RTUs are controlled and monitored by the Master Station (Dual Redundant Servers) at PRECorp headquarters for data concentration and conversion to Ethernet protocol for communications back to the Master Station.
The SCADA build-out has the ability to isolate and automatically identify outages through real-time awareness. Prior to implementing these RTUs on its system, outages were not known until customers called and informed PRECorp of the outage. PRECorp logged more than 273,000 hours of “Call Out” time dispatching crews to detect and resolve outages in 2009. RTUs pinpoint outage events so that immediate actions can be taken to resolve it before a work crew is dispatched.
Major benefits from the SCADA system result from the relay that controls the circuit breaker which stores data in each substation. If lightning hits the line, PRECorp can log into SCADA and investigate the data in real-time and work with the customer to determine where the fault is located. Previously, the company would need to drive out to the substation; sometimes over 80 miles away. “Prior to the implementation of this project, our PRECorp staff could only investigate an outage by driving to it.” says Eliason, “Now PRECorp staff is able to view the outage and respond more efficiently and effectively.”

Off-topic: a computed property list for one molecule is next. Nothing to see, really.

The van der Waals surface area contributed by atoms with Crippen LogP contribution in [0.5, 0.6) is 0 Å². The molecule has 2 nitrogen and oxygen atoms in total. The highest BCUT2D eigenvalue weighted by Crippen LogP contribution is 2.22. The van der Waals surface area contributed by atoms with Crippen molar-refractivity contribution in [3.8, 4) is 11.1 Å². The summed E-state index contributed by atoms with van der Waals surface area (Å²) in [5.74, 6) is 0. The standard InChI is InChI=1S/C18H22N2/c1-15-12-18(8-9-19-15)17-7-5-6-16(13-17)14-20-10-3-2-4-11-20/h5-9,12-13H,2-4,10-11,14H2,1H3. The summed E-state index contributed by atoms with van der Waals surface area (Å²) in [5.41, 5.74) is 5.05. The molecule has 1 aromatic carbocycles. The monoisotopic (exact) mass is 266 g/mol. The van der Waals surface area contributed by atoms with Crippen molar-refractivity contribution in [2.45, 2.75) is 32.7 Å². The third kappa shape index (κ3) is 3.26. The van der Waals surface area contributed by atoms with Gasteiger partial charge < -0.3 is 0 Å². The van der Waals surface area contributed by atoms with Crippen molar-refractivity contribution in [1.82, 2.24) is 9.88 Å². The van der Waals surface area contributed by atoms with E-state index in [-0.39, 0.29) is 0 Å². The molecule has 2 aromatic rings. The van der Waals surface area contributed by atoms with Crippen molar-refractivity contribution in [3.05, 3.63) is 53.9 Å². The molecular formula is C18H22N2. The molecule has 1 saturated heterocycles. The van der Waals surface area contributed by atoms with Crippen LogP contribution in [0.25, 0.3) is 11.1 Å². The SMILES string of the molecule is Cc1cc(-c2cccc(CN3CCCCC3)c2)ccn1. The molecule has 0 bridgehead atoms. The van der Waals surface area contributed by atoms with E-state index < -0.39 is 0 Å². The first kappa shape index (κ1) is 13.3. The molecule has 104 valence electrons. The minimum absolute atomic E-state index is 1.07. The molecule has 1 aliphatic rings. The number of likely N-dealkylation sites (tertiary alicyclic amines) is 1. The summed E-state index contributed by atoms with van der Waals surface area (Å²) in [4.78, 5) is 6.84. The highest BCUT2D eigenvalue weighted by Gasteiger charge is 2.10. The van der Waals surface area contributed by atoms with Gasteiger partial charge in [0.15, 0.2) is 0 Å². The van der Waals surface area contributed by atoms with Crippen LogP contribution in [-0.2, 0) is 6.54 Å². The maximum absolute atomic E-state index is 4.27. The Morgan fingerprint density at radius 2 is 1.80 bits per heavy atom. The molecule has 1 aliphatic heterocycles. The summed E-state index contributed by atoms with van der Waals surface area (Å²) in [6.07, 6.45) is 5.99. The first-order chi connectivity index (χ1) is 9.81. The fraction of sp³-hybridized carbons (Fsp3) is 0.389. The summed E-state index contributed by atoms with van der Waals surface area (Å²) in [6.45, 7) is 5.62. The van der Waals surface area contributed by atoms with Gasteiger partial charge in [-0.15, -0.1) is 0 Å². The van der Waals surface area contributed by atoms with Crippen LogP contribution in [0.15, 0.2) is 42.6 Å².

Lessons learned: Advanced Planning Overcomes Unique Challenges
PRECorp has learned several lessons regarding the importance of planning, both with regard to implementing Project PRIDE and with respect outage management in its service territory.
PRECorp’s forethought in project planning and management allowed it to move quickly and be innovative. PRECorp started planning five months before the company applied for and won the SGIG grant in March 2010. Continuing this pattern once construction began, PRECorp planned months in advance of SGIG project milestones to anticipate problems, set goals and reviewed progress weekly. Says Eliason, “Following the award of the Smart Grid Investment Grant, PRECorp immediately dedicated resources and realized the completion of the Smart Grid Project three months ahead of schedule and on track with budget costs. DOE, PRECorp management, staff, contractors, and equipment suppliers working together made the Smart Grid Project a success.”